Extreme weather will likely be in our future as a result of climate change, making it crucial that our infrastructure is built to withstand the worst conditions thrown at us, and our existing infrastructure is retrofitted and upgraded. So, what extreme weather conditions can we expect and what does weather-resistant infrastructure look like? We explore these questions below.
Will there be extreme weather in the future?
As the Earth’s air and oceans grow warmer as a result of climate change, many natural processes are affected, including the water cycle, weather patterns and the stability of ice in the north and south poles. These changes can result in extreme weather conditions, such as severe storms and wildfires.
Severe weather events are defined by the Intergovernmental Panel on Climate Change as “an occurrence of a value of a weather or climate variable beyond a threshold that lies near the end of the range of observations for the variable”.
According to the IPCC’s Sixth Assessment Report, climate change has already resulted in extreme climate conditions across the world, including heatwaves, heavy precipitation, droughts and tropical cyclones. If greenhouse gas emissions are not contained to a sufficient extent, it is likely that extreme weather conditions will continue to occur.
Is our current infrastructure good enough?
Much of our infrastructure was built to withstand normal weather conditions, with the occasional severe event, but still within the standard range. For example, a bridge may be designed for 100 years of use and four severe weather events per year. However, there will obviously be trouble if there are eight severe weather events per year instead of four.
The worst-case scenario is the failure of our critical infrastructure during severe weather events, including drainage and water systems, seawalls, and power grids, all of which can grind society to a halt and bring about humanitarian crises. For example, eastern Australia faced devastating floods in 2021-22, where much of local infrastructure was incapable of withstanding the torrential rainfall that occurred, resulting in widespread destruction across Queensland and New South Wales.
Building weather-resistant infrastructure
There has already been significant attention paid to weather-proofing infrastructure for extreme conditions. In 2018, the OECD released their Climate-resilient Infrastructure report, which delves into the topic in great detail. In the report, the OECD states “Climate-resilient infrastructure has the potential to improve the reliability of service provision, increase asset life and protect asset returns.”
The report emphasises the need for public and private investment to make climate-resilient infrastructure a reality. A few vulnerable areas of infrastructure were determined to be most in need of investment, including water storage, flood defence, water supply and sanitation. However, these cannot be said to be the most vulnerable in every region, and investment will largely be determined by local needs.
For example, the New South Wales government has developed plans and policies to upgrade their infrastructure to hold out against the threats which the state is most likely to face, including floods, bushfires and storms. The government is also retrofitting existing infrastructure and assets, reinforcing buildings to protect them against storms and upgrading electrical systems to withstand high temperatures.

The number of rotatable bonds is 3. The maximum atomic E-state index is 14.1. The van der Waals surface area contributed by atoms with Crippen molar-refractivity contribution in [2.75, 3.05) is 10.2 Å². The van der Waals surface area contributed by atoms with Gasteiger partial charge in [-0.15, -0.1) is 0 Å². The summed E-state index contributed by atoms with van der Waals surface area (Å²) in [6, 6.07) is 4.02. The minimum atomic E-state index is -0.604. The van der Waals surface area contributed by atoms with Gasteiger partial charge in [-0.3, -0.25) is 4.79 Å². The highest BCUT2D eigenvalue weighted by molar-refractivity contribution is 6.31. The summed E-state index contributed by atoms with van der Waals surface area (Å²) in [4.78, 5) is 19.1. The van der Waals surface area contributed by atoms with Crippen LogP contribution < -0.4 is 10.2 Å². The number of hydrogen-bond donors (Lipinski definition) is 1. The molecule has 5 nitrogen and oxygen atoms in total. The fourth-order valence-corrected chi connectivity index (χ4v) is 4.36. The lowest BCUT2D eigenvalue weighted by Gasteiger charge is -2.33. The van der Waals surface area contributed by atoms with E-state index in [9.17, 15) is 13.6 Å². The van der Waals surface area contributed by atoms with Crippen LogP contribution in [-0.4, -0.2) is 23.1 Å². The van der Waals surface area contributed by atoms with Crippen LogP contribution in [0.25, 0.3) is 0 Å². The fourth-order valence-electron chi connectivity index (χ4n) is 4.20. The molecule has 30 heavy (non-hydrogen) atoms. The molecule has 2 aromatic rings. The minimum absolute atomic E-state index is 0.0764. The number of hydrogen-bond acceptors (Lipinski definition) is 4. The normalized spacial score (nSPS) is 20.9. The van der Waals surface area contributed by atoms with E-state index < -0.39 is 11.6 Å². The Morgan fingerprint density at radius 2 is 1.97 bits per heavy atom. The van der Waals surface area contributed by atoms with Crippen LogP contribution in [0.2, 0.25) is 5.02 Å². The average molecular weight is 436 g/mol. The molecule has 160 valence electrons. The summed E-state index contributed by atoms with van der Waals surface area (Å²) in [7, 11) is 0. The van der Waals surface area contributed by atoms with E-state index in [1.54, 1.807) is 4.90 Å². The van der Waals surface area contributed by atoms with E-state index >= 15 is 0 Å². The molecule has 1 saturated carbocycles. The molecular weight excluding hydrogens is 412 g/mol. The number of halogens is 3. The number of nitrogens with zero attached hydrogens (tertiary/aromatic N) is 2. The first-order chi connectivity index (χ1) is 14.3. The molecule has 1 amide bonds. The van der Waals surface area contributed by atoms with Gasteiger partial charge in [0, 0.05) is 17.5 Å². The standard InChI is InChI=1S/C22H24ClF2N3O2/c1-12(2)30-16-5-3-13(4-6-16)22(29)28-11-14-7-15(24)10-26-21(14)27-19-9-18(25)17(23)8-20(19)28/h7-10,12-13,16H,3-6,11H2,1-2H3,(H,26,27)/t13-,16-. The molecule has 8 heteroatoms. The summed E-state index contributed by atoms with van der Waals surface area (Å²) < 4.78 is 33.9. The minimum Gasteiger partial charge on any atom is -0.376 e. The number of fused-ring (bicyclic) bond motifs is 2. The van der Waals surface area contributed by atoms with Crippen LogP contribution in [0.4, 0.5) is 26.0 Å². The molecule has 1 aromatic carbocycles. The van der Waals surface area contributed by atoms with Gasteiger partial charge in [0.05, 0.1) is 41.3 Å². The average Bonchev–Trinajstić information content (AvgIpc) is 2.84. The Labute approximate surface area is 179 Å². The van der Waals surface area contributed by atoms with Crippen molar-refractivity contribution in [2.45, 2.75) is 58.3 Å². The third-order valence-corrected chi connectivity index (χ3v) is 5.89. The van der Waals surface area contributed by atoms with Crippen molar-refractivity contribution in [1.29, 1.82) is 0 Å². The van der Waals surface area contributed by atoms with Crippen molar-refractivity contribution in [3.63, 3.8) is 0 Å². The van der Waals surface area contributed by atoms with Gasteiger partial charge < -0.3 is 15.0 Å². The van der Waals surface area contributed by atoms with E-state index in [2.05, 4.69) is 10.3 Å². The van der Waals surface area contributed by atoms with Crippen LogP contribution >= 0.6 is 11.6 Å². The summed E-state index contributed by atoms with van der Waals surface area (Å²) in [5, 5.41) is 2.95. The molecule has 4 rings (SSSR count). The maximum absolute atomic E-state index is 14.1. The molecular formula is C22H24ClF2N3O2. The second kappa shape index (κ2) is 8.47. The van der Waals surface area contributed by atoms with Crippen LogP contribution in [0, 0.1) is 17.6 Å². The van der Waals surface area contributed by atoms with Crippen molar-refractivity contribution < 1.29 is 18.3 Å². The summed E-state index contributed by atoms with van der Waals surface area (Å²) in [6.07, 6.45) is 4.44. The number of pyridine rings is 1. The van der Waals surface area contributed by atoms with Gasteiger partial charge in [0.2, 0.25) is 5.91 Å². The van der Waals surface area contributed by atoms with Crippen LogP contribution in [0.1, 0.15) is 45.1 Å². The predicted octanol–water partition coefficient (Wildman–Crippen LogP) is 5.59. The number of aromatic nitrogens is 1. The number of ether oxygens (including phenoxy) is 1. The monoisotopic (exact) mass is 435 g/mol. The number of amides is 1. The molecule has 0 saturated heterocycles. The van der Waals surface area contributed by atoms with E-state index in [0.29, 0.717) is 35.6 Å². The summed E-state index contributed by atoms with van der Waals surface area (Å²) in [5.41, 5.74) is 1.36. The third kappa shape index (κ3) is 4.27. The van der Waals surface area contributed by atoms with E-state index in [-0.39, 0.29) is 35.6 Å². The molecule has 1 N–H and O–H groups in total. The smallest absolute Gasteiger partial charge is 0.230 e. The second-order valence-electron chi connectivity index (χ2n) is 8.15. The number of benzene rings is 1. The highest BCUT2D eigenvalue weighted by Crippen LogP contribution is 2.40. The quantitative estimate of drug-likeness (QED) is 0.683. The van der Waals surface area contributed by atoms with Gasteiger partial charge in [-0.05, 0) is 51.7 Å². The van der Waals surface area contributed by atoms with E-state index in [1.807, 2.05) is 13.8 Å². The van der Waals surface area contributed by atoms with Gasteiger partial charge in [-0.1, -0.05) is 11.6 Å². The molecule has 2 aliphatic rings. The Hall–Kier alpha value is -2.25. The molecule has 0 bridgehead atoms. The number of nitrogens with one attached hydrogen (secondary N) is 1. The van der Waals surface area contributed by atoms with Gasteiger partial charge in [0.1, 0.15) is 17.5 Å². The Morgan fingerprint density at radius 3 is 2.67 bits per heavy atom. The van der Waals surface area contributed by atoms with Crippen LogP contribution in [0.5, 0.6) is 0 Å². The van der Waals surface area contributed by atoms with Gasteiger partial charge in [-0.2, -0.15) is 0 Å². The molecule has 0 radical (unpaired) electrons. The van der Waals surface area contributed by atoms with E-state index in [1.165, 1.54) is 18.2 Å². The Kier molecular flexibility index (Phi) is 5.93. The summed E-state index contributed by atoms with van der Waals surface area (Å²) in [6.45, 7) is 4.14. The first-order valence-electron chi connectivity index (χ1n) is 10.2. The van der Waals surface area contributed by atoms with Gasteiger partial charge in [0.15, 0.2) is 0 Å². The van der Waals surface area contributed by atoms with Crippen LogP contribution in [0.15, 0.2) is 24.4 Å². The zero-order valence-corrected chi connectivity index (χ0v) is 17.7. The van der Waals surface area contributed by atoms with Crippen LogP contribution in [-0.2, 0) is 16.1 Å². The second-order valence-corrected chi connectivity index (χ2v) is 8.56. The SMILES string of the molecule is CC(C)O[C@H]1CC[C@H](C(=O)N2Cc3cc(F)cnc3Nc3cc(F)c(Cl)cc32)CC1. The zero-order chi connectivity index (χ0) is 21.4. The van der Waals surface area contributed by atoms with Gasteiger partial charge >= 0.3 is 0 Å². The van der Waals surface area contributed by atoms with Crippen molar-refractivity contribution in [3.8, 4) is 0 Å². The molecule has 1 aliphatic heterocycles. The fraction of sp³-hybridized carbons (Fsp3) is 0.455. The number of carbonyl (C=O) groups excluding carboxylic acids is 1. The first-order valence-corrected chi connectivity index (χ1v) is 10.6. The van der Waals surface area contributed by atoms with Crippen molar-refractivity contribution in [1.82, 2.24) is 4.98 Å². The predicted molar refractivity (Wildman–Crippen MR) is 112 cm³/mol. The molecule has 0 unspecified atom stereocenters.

Much of Australia is also susceptible to bushfires, which has spurred government to develop preventative and reactive plans. For example, the Commonwealth Scientific and Industrial Research Organisation (CSIRO) has developed mapping technology to identify areas prone to bushfires in Queensland, determining high risk areas by considering fire weather severity, fuel availability and the layout of the land in certain areas. As well as this, the Royal Commission into National Natural Disaster Arrangements was established after the 2019-20 bushfires, with the aim of providing recommendations to reform Australia’s natural disaster response.
Marvels of weather-resistant infrastructure
There are incredible examples of climate-resistant infrastructure around the world, with perhaps the most notable being the Netherland’s Delta Works. The Delta Works, constructed between 1954 and 1997, was built to protect the mainland of the southwestern Netherlands from floods brought about by storms in the North Sea.
Much of the Netherlands is below sea level, and with the variety of European rivers which flow through the country to the sea, a large volume of water is always present. Consisting of 13 dams and a system of sluices, locks, dikes, levees and storm surge barriers, the Delta Works effectively shortens the coast of the Netherlands, reducing the length of the dikes which protect the land from the sea.
Another example of weather-resistant infrastructure is France’s Millau Viaduct, the tallest bridge in the world. The Millau Viaduct was built to withstand strong winds and earthquakes, with a flexible design which allows it to sway and adjust to forces that act against it. The bridge also incorporates an anti-icing system, including a heating function to prevent ice buildup on the bridge’s surface. The bridge was built to ease congestion on the route from Northern France to the Mediterranean coast, and is a marvel of engineering and weather-resistant weather.
These marvels of engineering are proof that we a capable enough to build infrastructure that can withstand extreme weather conditions. If we’re properly motivated and act prudently, we can bolster our communities to withstand the curveballs that mother nature may throw at us.